2003 Seattle Annual Meeting (November 2–5, 2003)

Paper No. 29
Presentation Time: 8:00 AM-12:00 PM


NEEDHAM, Lyndsey L.1, HAGEMAN, Steven J.1 and TODD, Christopher D.2, (1)Department of Geology, Appalachian State Univ, Boone, NC 28608, (2)Gatty Marine Laboratory, School of Biology, Univ of St. Andrews, St. Andrews, KY16 8LB, United Kingdom, ln40655@cp.appstate.edu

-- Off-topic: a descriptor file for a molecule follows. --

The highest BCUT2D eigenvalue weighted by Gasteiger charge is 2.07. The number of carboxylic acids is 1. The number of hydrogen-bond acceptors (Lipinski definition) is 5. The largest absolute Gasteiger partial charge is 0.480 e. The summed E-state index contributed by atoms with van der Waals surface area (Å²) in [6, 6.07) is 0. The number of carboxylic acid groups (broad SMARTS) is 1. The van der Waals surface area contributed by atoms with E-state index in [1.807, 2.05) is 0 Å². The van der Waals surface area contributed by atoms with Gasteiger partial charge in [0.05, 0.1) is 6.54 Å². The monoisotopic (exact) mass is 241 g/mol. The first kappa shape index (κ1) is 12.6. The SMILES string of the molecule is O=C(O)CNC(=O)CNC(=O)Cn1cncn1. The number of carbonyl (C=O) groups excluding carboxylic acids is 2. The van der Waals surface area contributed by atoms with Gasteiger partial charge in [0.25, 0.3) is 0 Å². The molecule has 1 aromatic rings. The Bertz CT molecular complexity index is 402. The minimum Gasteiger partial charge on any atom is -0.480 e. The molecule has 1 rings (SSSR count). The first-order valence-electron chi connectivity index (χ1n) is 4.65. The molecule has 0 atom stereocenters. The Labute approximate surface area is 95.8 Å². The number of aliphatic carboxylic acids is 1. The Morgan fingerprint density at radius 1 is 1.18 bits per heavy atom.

Evaluation of hard-part morphology as a function of available food concentrations offers a new interpretation of the controls of the phenotype in marine bryozoans. Morphometric measurements of the bryozoan Electra pilosa (L.) allows for partitioning of the effects of genotype and variable food concentrations on five morphologic characters: opesial width (OW), opesial length (OL), zooecial width (ZW), zooecial length (ZL), and zooecial area (ZA). Three genotypes with clonal replicates were grown in six separate tanks within a common waterbath. The bryozoans were fed three different concentrations of the cryptophyte Rhodomonas sp. The data set consists of five measurements from five individual zooids from each replicate colony. The morphometric data were analyzed using three-way full-factorial ANOVA. Genotype, food concentration, tank, and interactions between them were the factors considered. Results show that food is highly significant for all characters (p < 0.001) and accounts for >20% of the total variance among each character excluding ZA. Genotype is highly significant for OW, OL, ZL, and ZA, and is significant (0.05 > p >0.001) for ZW. Genotype accounts for >20% of the total variance for ZL and ZA. The tank factor and interactions with tank account for very small amounts of variance. However, some characters within the tank factor still had significance. The genotype x food interaction and the genotype x food x tank interaction were significant (0.05 > p >0.001). Contrary to previous studies, these results show that food is an important factor in the hard-part morphology of Electra pilosa. Implications from this study extend into areas of paleoclimate research, which employ zooid size as a proxy for seasonality.